Iceland ‘Where to Go and What to Photograph’ 2nd Print Edition Map : Review

In December last year I reviewed a map produced by French Photographer Michael Levy titled ‘ Where to Go and What to See‘ in Iceland. This map was produced specifically for photographers and Michael was selling limited edition copies (limited to 1000) via his website. Curious for all things Iceland and photography related I contacted Michael via email and after some brief correspondence he kindly offered to send me a copy of the map for review.

Michael has subsequently released a new and revised 2nd print edition of his Iceland map for photographers, titled ‘Where to Go, What to Photograph’. The first edition of the map reportedly took two years of work from concept to printing and was created entirely by hand  (not from a database). This new edition is now the culmination of three years of work. From the International Photographer website: The map shows essential route information, detailed descriptions of all areas of interest (volcanoes, waterfalls, lighthouses, monuments, fauna, flora and curiosities) as well as national parks and nature reserves. Not only can you now prepare your trip in detail, thanks to this handy map, but there’s no chance of missing anything exciting once you get there!The first, most noticeable and immediate improvement in the 2nd edition is that it is now printed on a tear proof, waterproof substrate. This is a big improvement and advantage over the original map in that it is now far less likely to be irreparably damaged in the field (especially in Iceland, where it rains a lot). Michael has also fixed a small number of typos and inaccuracies that emerged from the first edition and there are various other improvements and additions. From Michaels website:

We have kept all the elements that made the first edition so successful, while adding innovative improvements based on your many comments:

• 50% more information and sights to see, thanks to the expeditions we undertook to Iceland in 2012 and 2013.

• Travel times for the main routes on road and track, by car and by boat.

• Increased legibility through greater visual contrast and the use of high quality paper and inks.

• Map key now in four languages: English / German / Spanish / French.

• Road network updated and improved.

• Tearproof and waterproof paper.

This map is the ultimate tool. It has been created entirely by hand (not from a database), and will be updated regularly. At a glance, you can see all of the areas to explore and photograph in ICELAND. The map shows essential route information, detailed descriptions of all areas of interest (volcanoes, waterfalls, lighthouses, monuments,fauna, flora, and curiosities), as well as national parks and nature reserves.

Conclusion:

The 2nd Edition is a significant improvement over the 1st edition map. The use of a tearproof and waterproof substrate alone makes the upgrade worthwhile if you already own the 1st edition and plan to return to Iceland. If you had been waiting for a revised edition then now is the time to purchase. My original grip remains in that there is still currently no digital version (especially given the Iceland e-roadbook Michael offers is available as a digital download). I would like to see a digital download version for photographers who do not wish to carry a traditional map with them into the field. As I wrote back in December, photographers are some of the fastest adopters of digital technology and I don’t think there is a serious photographer out there who does not own a tablet device (or phone) of some description that cannot store and display digital map files in the field. I would also like to see GPS co-ordinates added to the map in a future digital edition for photographers who prefer to work with a digital map and a set of co-ordinates for finding a given location. Geo-tagged maps are starting to become quite popular with photographers and there are now a number of photographers producing (and selling) geo-tagged maps of iconic locations in America as an example.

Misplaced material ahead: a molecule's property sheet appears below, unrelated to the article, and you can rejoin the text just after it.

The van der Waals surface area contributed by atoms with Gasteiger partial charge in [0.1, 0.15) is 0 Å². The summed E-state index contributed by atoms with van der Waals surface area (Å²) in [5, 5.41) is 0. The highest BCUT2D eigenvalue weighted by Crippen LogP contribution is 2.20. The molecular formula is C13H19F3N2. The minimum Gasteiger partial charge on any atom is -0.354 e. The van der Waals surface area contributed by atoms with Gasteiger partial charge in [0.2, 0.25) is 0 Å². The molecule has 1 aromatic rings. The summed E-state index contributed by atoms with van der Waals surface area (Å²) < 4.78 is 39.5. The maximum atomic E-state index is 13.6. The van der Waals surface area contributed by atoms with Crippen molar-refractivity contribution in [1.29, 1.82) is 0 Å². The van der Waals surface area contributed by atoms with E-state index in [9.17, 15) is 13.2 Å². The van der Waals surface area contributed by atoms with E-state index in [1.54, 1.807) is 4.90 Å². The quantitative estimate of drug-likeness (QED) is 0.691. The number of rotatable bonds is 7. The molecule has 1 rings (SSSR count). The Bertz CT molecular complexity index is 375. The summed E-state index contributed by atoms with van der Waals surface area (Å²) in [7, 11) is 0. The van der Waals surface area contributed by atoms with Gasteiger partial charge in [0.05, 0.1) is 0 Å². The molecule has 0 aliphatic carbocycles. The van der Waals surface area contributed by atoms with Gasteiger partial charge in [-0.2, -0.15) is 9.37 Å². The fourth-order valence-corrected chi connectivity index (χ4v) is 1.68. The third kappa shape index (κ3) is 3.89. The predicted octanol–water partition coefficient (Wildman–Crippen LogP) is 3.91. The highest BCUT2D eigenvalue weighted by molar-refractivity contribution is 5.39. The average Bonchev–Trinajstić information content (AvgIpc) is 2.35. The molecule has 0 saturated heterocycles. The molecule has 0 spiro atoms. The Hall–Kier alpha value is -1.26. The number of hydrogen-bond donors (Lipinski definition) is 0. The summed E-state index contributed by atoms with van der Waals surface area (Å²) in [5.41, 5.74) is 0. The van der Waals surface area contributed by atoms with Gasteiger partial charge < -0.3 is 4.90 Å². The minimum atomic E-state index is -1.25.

With that said, this remains a hand crafted labour of love and it is important to remember that this map is printed in limited quantities (2000 in the 2nd edition) in the photographers home country of France. It is to my knowledge a unique effort to provide a single map of photographic locations in Iceland and should be considered as such when deciding whether to purchase.

For the photographer travelling to Iceland for the first time this 2nd edition map will likely prove invaluable as it provides sufficient information to plan a self drive tour and covers virtually all of the major iconic locations you are likely to want to visit as well as ensuring you don’t miss the ones that are somewhat harder to find. In combination with something like the Lonely Planet Guide to Iceland and Michael’s e-roadbook to Iceland it will provide a great launching pad for an exciting photographic tour of discovery. It is worth noting that no map can replace local knowledge when it comes to reading the weather and light so I suspect even photographers travelling in groups or with guides will find this map useful as it provides an easy to read and follow reference as you drive around the island. I have personally carried and used it on my own workshops and expeditions so that I can easily illustrate where we are in Iceland to those in the group.

Producing a map for photographers of a country so rich in photographic locations and subjects is a daunting challenge and Michael is to be commended for his hard work and dedication in continuging to upgrade and produce new versions.

For all the international-photographer content visit the International Photographer

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